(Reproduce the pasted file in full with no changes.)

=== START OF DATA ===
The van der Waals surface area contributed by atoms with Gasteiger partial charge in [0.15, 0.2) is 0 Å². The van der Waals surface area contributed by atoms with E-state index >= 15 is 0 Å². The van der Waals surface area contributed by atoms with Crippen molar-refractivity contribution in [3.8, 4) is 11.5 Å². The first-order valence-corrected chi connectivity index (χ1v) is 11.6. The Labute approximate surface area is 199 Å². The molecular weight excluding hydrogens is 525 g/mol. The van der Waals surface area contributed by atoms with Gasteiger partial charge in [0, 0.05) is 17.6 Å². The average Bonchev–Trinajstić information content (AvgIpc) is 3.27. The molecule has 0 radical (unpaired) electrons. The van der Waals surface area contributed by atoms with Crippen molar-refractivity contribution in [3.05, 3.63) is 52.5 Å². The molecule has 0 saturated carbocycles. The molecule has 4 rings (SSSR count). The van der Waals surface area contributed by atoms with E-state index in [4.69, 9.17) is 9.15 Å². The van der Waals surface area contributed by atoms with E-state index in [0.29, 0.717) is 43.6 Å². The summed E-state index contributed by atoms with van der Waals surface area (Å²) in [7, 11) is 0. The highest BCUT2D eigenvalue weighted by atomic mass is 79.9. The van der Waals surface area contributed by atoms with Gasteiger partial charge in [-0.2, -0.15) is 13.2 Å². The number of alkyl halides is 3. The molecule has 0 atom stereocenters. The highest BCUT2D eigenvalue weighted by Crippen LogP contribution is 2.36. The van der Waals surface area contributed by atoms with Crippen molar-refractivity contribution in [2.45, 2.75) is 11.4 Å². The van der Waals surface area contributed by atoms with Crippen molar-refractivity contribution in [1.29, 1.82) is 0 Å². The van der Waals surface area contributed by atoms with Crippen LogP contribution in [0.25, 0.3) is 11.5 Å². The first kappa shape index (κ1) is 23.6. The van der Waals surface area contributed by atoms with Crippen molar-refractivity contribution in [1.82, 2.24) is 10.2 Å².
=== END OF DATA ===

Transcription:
The van der Waals surface area contributed by atoms with Gasteiger partial charge in [0.15, 0.2) is 0 Å². The van der Waals surface area contributed by atoms with E-state index >= 15 is 0 Å². The van der Waals surface area contributed by atoms with Crippen molar-refractivity contribution in [3.8, 4) is 11.5 Å². The first-order valence-corrected chi connectivity index (χ1v) is 11.6. The Labute approximate surface area is 199 Å². The molecular weight excluding hydrogens is 525 g/mol. The van der Waals surface area contributed by atoms with Gasteiger partial charge in [0, 0.05) is 17.6 Å². The average Bonchev–Trinajstić information content (AvgIpc) is 3.27. The molecule has 0 radical (unpaired) electrons. The van der Waals surface area contributed by atoms with Crippen molar-refractivity contribution in [3.05, 3.63) is 52.5 Å². The molecule has 0 saturated carbocycles. The molecule has 4 rings (SSSR count). The van der Waals surface area contributed by atoms with E-state index in [4.69, 9.17) is 9.15 Å². The van der Waals surface area contributed by atoms with E-state index in [0.29, 0.717) is 43.6 Å². The summed E-state index contributed by atoms with van der Waals surface area (Å²) in [7, 11) is 0. The highest BCUT2D eigenvalue weighted by atomic mass is 79.9. The van der Waals surface area contributed by atoms with Gasteiger partial charge in [-0.2, -0.15) is 13.2 Å². The number of alkyl halides is 3. The molecule has 0 atom stereocenters. The highest BCUT2D eigenvalue weighted by Crippen LogP contribution is 2.36. The van der Waals surface area contributed by atoms with Crippen molar-refractivity contribution in [2.45, 2.75) is 11.4 Å². The van der Waals surface area contributed by atoms with Crippen molar-refractivity contribution in [1.29, 1.82) is 0 Å². The van der Waals surface area contributed by atoms with Crippen LogP contribution in [0.25, 0.3) is 11.5 Å². The first kappa shape index (κ1) is 23.6. The van der Waals surface area contributed by atoms with Crippen molar-refractivity contribution in [1.82, 2.24) is 10.2 Å².